The popular music we enjoy today has great roots that we should honor. Without these earlier examples of fine tunes, we would not have many of the finer tunes we enjoy listening to on a daily basis these days. And those earlier tunes were also great works of earlier musicians. Do you think you can pinpoint them out if we give you some clues? Give this a shot and see!
The early decades of the 20th century were very important in the formation of formidable music genres we totally trip on today. Back during the time when R&B was developing as rhythm and blues, jazz was coming into play from specific major areas in the U.S., and rock and roll was slowly being morphed from different musical influences, all other sorts of musicality were falling into place in their respective notches in history. Not only are we talking about songs from great singers, vocal groups, and bands, but we're also talking about legendary composers and musicians who all contributed to the cool happening sounds of the 1940s -- artists who continue to inspire and influence the artists of today.
So, let's see if you can guess who these important musicians are in the list. Put on your musical thinking caps and play on!
Billie Holiday is definitely one of the greatest musicians to come out of the great '40s, and her style is being emulated by newer singers even up to now. She had great hits that continue to be appreciated by generations, even up to the present time.
Frank Sinatra began his career in the swing era but really hit his stride among the “bobbysoxers” of the 1940s. While his career did stall in the 1950s, this led to him becoming a Las Vegas regular, and a member of the Rat Pack.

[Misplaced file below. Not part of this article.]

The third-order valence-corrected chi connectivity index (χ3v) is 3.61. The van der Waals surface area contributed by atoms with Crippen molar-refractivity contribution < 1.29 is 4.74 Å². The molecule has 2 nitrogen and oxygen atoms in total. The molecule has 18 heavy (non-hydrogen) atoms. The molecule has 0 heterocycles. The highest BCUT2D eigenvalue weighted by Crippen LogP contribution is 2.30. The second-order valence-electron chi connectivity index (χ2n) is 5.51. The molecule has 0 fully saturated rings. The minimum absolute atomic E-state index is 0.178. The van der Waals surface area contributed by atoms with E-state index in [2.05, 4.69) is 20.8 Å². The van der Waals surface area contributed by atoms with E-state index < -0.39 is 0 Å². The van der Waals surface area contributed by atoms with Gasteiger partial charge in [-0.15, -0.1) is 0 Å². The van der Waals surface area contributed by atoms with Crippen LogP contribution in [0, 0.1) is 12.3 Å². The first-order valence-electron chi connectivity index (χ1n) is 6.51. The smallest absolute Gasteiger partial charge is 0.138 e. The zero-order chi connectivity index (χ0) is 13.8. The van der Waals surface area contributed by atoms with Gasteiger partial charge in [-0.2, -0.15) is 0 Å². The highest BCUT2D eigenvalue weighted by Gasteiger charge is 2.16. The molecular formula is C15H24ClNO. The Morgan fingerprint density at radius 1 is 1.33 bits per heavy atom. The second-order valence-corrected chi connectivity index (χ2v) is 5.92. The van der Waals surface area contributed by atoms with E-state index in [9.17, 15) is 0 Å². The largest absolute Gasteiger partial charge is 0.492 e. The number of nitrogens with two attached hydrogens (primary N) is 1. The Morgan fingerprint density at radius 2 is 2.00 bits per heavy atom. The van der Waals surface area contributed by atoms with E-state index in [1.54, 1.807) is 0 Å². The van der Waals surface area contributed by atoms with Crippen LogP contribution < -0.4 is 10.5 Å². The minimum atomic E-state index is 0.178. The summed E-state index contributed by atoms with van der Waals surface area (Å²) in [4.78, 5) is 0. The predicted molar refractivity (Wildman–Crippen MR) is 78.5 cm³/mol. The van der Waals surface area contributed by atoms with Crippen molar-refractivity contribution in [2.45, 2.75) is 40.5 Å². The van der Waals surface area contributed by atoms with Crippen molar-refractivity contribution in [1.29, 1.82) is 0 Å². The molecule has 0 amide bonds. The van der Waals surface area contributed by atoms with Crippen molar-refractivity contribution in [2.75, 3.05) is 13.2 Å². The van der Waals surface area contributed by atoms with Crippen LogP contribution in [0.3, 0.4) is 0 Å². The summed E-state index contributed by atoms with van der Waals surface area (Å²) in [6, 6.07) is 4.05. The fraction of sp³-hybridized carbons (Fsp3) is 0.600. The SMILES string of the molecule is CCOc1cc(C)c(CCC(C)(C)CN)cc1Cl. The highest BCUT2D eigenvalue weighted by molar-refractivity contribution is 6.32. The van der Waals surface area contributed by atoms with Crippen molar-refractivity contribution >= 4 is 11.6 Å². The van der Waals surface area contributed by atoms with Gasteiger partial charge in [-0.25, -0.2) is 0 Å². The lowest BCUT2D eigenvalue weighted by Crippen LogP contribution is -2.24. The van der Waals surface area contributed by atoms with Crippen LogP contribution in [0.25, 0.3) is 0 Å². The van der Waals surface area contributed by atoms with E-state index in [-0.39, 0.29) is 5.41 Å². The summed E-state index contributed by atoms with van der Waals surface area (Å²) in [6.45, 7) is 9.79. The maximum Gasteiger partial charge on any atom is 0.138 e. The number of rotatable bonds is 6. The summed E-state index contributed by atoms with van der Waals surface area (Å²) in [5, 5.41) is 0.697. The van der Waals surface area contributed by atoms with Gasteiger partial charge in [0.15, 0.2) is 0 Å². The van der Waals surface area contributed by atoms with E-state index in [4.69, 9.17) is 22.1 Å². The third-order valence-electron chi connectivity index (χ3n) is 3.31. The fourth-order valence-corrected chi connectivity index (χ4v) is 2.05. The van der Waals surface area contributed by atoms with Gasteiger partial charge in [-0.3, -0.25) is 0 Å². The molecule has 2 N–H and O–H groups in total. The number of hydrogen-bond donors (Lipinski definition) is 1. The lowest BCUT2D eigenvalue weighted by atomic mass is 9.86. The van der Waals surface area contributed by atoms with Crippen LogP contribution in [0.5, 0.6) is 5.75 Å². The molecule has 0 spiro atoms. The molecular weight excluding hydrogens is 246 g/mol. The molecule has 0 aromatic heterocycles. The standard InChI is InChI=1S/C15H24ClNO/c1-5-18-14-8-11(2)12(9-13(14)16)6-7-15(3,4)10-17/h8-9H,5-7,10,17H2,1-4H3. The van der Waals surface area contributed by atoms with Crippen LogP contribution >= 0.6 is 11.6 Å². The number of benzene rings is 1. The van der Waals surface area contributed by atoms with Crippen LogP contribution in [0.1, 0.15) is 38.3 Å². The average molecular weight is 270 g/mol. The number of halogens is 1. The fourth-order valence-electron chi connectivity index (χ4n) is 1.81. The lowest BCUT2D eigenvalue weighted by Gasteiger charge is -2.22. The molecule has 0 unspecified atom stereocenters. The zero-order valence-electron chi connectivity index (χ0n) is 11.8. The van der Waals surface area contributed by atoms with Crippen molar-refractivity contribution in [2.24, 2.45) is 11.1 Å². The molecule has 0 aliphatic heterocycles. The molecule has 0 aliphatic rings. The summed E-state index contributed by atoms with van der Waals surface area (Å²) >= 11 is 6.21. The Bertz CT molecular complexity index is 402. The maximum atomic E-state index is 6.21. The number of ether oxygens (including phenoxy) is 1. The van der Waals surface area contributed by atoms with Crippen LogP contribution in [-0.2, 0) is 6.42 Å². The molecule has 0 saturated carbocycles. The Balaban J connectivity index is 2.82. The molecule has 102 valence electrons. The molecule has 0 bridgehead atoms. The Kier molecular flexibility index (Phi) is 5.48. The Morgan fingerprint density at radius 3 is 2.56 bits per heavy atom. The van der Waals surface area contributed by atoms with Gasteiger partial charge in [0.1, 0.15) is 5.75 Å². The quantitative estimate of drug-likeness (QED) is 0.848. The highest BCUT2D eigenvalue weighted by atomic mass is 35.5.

Count Basie was a multi-talented musician known more as a jazz pianist, bandleader, and composer. His jazz orchestra was one of the big groups in the 1940s swing era, and he introduced many innovations on how the orchestra was structured in terms of instruments used. He was also a mentor for entire generations of jazz musicians.
Most people forget that Nat King Cole was not only a brilliant singer, but he was a jazz pianist as well. In fact, his performing trio of musicians became the example others followed in terms of structure and performance. Cole was also very active on Broadway, film, and television in the succeeding decades, and was the first African-American to host a television series.
Ella Fitzgerald was a uniquely talented interpreter of songs, with hits under her belt like her version of “Over the Rainbow,” “Dream a Little Dream of Me,” and “Cheek to Cheek.” She collaborated with many musicians in her life, notably Louis Armstrong, Duke Ellington, and The Ink Spots, to name a few.
Bing Crosby was a pioneer in both the way pop music was sung, and how it was recorded. He took full advantage of the way a singer could almost whisper into a microphone, rather than use an exaggerated stage style. He was also instrumental in developing recording technology behind the scenes.
Dinah Shore became famous in the big band era of the 1940s, and she did it with a solo career, rather than being connected to a group. That being said, she was said to have failed singing auditions while trying to get into the orchestras of Benny Goodman and Jimmy Dorsey.
Louis Armstrong’s signature song, “What a Wonderful World,” is uniquely identifiable because of his voice. If you want to hear more of his signature musical style, however, it’s a good idea to listen to his other songs, such as “Hello, Dolly,” and “Jeepers Creepers.”